New World Bank Funding Structure Has Implications for U.S. Influence
One proposal in a recent Center for Global Development (CGD) report focuses on restructuring multilateral institutions to better suit developmental needs. A new World Bank funding structure presented at the organization’s most recent replenishment conference aligns with CGD directives.

As more nations climb out of extreme poverty, the capacity in which foreign aid is needed evolves.

Experts stated in the Multilateral Development Banking for This Century’s Development Challenges report that “almost all developing countries now rely primarily on domestic resources to manage public investment.” This evolution renders the foundation of World Bank funding, which has historically relied on capital market failure, incongruous with the reality of global development.

Another issue is that major donor countries have most heavily funded health and education initiatives in the recent past. CGD scholars suggest that countries such as the U.S. redirect foreign aid funds to the development of strategic partnerships with recipient nations.

Such redirection is predicated on a donor country’s willingness to overhaul foreign aid policy.

Perhaps more complicated is the fact that the U.S., once a World Bank powerhouse, is now waning in its contributions to the International Development Association (IDA). This indicates that heavy foreign aid revision in the World Bank’s favor is unlikely. Still, the nation continues to play a monumental role in deciding where IDA funds are spent.

According to Scott Morris and Madeleine Gleave of the CGD, the U.S. is often defensive in its appropriation of aid funds. This strategy has global implications. Policymakers in the U.S. have a history of swaying World Bank investment, avoiding nations like Zimbabwe and Iran for its own interests.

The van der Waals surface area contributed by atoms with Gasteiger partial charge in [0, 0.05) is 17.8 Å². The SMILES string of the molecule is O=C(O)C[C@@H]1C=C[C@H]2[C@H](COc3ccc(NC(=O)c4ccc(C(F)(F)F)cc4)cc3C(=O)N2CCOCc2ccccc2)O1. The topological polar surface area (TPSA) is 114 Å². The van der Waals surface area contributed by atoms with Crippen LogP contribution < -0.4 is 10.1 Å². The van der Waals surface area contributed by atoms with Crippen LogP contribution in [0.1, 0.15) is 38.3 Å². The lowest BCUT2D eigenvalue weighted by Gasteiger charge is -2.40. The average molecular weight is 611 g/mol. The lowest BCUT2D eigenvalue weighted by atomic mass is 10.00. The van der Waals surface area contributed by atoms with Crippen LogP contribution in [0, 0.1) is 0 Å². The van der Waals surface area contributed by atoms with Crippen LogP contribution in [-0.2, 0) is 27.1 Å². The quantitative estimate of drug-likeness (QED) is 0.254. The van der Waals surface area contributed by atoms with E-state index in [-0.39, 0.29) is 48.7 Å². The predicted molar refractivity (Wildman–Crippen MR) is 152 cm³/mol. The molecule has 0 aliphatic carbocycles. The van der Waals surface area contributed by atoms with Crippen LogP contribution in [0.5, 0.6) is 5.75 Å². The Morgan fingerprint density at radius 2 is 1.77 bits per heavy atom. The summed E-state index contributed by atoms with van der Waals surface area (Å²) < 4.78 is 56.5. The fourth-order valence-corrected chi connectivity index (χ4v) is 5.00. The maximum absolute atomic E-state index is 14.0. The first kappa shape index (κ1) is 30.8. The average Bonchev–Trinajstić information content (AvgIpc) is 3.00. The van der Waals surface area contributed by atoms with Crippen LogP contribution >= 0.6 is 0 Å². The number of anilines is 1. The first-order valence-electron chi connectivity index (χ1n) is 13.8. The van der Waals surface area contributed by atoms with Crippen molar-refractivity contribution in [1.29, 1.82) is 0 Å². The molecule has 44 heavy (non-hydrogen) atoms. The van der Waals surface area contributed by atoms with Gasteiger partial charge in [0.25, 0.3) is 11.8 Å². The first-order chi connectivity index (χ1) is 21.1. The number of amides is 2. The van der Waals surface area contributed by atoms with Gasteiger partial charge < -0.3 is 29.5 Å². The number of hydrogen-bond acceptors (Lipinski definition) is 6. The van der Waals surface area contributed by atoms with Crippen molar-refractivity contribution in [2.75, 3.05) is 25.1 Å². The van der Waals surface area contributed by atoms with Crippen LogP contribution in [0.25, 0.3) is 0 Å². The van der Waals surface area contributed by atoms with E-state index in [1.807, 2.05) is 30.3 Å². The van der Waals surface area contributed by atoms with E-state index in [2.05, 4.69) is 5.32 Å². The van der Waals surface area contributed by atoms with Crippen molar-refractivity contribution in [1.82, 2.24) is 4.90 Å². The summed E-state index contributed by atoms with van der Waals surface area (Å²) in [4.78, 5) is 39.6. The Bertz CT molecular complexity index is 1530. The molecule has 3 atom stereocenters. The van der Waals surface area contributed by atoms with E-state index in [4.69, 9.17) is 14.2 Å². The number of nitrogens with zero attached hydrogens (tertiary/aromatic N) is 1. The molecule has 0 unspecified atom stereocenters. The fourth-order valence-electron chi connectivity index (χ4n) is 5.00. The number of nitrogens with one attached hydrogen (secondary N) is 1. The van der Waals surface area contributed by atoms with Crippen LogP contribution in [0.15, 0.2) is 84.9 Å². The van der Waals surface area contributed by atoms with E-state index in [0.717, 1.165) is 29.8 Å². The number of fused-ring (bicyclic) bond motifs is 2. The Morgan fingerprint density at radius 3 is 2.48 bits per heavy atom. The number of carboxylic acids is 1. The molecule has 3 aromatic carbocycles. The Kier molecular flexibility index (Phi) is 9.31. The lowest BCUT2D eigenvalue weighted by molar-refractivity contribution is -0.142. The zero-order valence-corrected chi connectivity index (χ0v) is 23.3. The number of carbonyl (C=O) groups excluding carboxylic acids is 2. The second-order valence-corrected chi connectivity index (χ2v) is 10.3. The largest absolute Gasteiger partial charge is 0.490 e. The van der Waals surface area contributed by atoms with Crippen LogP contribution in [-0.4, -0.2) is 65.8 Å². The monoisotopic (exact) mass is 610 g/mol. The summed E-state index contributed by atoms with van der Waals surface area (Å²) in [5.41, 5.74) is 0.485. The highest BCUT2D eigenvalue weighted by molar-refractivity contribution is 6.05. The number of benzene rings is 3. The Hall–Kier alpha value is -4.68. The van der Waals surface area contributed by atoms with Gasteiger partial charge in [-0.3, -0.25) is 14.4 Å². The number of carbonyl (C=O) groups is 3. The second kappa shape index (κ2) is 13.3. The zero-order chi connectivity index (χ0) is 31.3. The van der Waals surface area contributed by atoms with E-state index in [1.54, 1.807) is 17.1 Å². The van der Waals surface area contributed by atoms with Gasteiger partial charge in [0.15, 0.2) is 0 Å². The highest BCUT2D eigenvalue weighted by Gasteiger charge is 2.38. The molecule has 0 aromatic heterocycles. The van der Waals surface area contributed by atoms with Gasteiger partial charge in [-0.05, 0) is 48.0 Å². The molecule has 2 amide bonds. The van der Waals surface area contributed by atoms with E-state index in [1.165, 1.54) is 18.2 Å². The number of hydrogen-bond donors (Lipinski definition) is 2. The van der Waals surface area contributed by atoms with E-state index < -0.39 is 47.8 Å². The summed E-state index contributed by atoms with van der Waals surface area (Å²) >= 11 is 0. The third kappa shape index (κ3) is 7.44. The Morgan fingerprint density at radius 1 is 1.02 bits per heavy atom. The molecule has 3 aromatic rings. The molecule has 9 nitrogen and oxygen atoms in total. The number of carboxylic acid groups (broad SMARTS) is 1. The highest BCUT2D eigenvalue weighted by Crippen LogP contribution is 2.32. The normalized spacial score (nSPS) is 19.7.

As Morris said in his recent report, “Historically, the United States (and often the U.S. Congress) has exerted its will on issues like these by using the threat of withholding its IDA contributions in any given year.” Three years ago, IDA pledges from donor nations accounted for two-thirds of all World Bank resources. Today, it is estimated that they make up less than half. Threats to withhold become obsolete as such pledges hold less weight.

For that reason, a new World Bank funding structure that deemphasizes public-sector donation in favor of affordable lending and private-sector investment is significant. This new methodology took center stage at the World Bank’s most recent replenishment conference.

Reinvigorated partnerships with the International Finance Corporation (IFC), the Multilateral Investment Guarantee Agency (MIGA) and Multilateral Development Banks (MDBs) are key. Such partnerships would allow the World Bank to leverage IDA funds more holistically. The goal is to lend money to more worthwhile causes in a way that’s free from donor country allegiances.

The next step is to incentivize private investors to contribute to infrastructure ventures, which focus on areas like climate and energy. CGD scholars suggest using MDB resources to decrease risk by bridging gaps between sovereigns and investors. Bridging those gaps could get subsidies and grants to developing nations in a system that does not force borrowers to bear full costs.

Many of these recommendations played into the replenishment, which resulted in some of the most dramatic financial reforms in World Bank history. By combining existing resources with donor funds and the capital debt market, the World Bank hopes to respond to developmental needs with greater agility.

One side effect of this new World Bank funding structure is, as Morris points out, a decrease in influence from countries like the U.S. and U.K. that have dictated spending in the past.

While greater multilateral investment from the world’s wealthiest countries would be ideal, this plan addresses the new reality of global development. The unprecedented move could be just what the developing world needs in a time of transition.

Madeline Distasio

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